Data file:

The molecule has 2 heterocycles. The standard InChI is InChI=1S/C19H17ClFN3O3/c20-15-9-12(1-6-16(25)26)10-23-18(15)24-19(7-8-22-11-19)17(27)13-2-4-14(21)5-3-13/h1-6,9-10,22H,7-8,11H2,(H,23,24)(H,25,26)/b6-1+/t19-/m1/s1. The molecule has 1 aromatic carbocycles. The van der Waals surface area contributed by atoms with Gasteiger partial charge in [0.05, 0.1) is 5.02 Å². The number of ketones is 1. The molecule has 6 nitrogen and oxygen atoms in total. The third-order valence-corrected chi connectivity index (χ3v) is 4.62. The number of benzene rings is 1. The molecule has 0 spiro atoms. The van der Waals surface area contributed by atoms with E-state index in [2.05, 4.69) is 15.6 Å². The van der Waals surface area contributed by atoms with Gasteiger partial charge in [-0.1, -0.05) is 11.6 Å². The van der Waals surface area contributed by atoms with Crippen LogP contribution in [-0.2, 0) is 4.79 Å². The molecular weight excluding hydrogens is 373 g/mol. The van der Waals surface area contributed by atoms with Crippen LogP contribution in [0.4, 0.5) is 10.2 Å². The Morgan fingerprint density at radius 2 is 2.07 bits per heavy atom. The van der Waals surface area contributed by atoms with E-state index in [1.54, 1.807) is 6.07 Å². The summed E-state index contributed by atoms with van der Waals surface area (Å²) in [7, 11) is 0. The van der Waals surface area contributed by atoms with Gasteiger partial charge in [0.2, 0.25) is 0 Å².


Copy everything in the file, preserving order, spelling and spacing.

The molecule has 2 heterocycles. The standard InChI is InChI=1S/C19H17ClFN3O3/c20-15-9-12(1-6-16(25)26)10-23-18(15)24-19(7-8-22-11-19)17(27)13-2-4-14(21)5-3-13/h1-6,9-10,22H,7-8,11H2,(H,23,24)(H,25,26)/b6-1+/t19-/m1/s1. The molecule has 1 aromatic carbocycles. The van der Waals surface area contributed by atoms with Gasteiger partial charge in [0.05, 0.1) is 5.02 Å². The number of ketones is 1. The molecule has 6 nitrogen and oxygen atoms in total. The third-order valence-corrected chi connectivity index (χ3v) is 4.62. The number of benzene rings is 1. The molecule has 0 spiro atoms. The van der Waals surface area contributed by atoms with E-state index in [2.05, 4.69) is 15.6 Å². The van der Waals surface area contributed by atoms with Gasteiger partial charge in [-0.1, -0.05) is 11.6 Å². The van der Waals surface area contributed by atoms with Crippen LogP contribution in [-0.2, 0) is 4.79 Å². The molecular weight excluding hydrogens is 373 g/mol. The van der Waals surface area contributed by atoms with Crippen LogP contribution in [0.4, 0.5) is 10.2 Å². The Morgan fingerprint density at radius 2 is 2.07 bits per heavy atom. The van der Waals surface area contributed by atoms with E-state index in [1.54, 1.807) is 6.07 Å². The summed E-state index contributed by atoms with van der Waals surface area (Å²) in [7, 11) is 0. The van der Waals surface area contributed by atoms with Gasteiger partial charge in [0.2, 0.25) is 0 Å².